U.S. Supreme Court Heirs of Poydras v. Treasurer of Louisiana, 59 U.S. 18 How. 192 192 (1855)
Heirs of Poydras v. Treasurer of Louisiana
59 U.S. (18 How.) 192
ERROR TO THE SUPREME
COURT OF LOUISIANA
The laws of Louisiana impose a tax of ten percent upon what an heir, legatee, or donee may receive upon the succession to an estate of a person deceased, where such heir, legatee, or donee is not domiciliated in Louisiana and is not a citizen of any state or territory of the Union. They also provide that the executor &c.; shall pay the tax.
Where the state court decided that this tax was properly imposed upon the succession accruing to persons who were born in France, had always lived in France, without ever having been in Louisiana, this is not such a decision as can be reviewed by this Court under the 25th section of the Judiciary Act.
No question was made in the court below that these laws conflicted with any provision of the Constitution of the United States. In a petition for rehearing, several grounds were alleged as reasons for granting it, but the record does not show why the court refused it.
The case is stated in the opinion of the Court.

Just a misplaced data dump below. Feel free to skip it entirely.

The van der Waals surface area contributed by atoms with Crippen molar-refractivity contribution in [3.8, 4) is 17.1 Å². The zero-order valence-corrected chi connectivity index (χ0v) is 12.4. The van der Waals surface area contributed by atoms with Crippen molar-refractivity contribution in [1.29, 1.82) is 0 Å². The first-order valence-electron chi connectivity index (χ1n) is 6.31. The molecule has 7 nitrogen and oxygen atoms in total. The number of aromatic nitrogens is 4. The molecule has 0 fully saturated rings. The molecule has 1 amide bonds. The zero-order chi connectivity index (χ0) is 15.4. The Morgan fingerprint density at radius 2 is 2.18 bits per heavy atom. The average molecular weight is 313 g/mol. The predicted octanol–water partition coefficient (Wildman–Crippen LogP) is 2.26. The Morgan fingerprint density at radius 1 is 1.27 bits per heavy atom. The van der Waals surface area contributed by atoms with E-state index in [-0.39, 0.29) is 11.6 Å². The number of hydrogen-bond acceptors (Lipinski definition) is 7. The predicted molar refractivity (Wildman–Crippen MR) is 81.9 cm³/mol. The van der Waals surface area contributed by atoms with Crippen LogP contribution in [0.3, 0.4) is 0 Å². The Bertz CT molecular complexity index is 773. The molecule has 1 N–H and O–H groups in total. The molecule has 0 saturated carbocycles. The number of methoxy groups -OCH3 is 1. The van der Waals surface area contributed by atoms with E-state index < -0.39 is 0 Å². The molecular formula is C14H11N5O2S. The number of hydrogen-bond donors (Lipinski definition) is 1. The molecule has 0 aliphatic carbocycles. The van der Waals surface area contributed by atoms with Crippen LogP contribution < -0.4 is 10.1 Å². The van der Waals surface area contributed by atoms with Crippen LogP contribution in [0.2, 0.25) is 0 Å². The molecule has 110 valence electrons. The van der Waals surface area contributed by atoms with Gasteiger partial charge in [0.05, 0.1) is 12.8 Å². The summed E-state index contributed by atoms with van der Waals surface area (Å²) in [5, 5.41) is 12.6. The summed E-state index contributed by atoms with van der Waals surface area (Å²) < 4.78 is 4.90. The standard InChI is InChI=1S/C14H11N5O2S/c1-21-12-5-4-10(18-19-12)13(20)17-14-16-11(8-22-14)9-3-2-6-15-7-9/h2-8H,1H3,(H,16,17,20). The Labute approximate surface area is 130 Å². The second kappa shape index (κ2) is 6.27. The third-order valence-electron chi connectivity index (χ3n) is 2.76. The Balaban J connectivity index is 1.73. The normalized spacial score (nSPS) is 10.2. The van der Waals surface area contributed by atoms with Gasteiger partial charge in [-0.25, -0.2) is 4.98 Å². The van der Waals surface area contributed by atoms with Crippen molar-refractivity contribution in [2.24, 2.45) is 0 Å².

MR. JUSTICE McLEAN delivered the opinion of the Court.
The Treasurer of the State of Louisiana instituted a suit in the Second District of New Orleans, claiming, in behalf of the state, a tax of ten percent on the amount of the succession of Benjamin Poydras de la Lande, inherited by persons alleged to be citizens and residents of France.
This tax was claimed by virtue of two acts of the Legislature of Louisiana, one passed on the 26th of March, 1842, which provided
"That each and every person not being domiciliated in this state and not being a citizen of any state or territory of the Union, who shall be entitled -- whether as heir, legatee, or donee -- to the whole or any part of the succession deceased, whether such person shall have died in this state or elsewhere, shall pay a tax of ten percent on all sums, or on the value of all property which he may actually receive, or so much thereof as is situated in this state."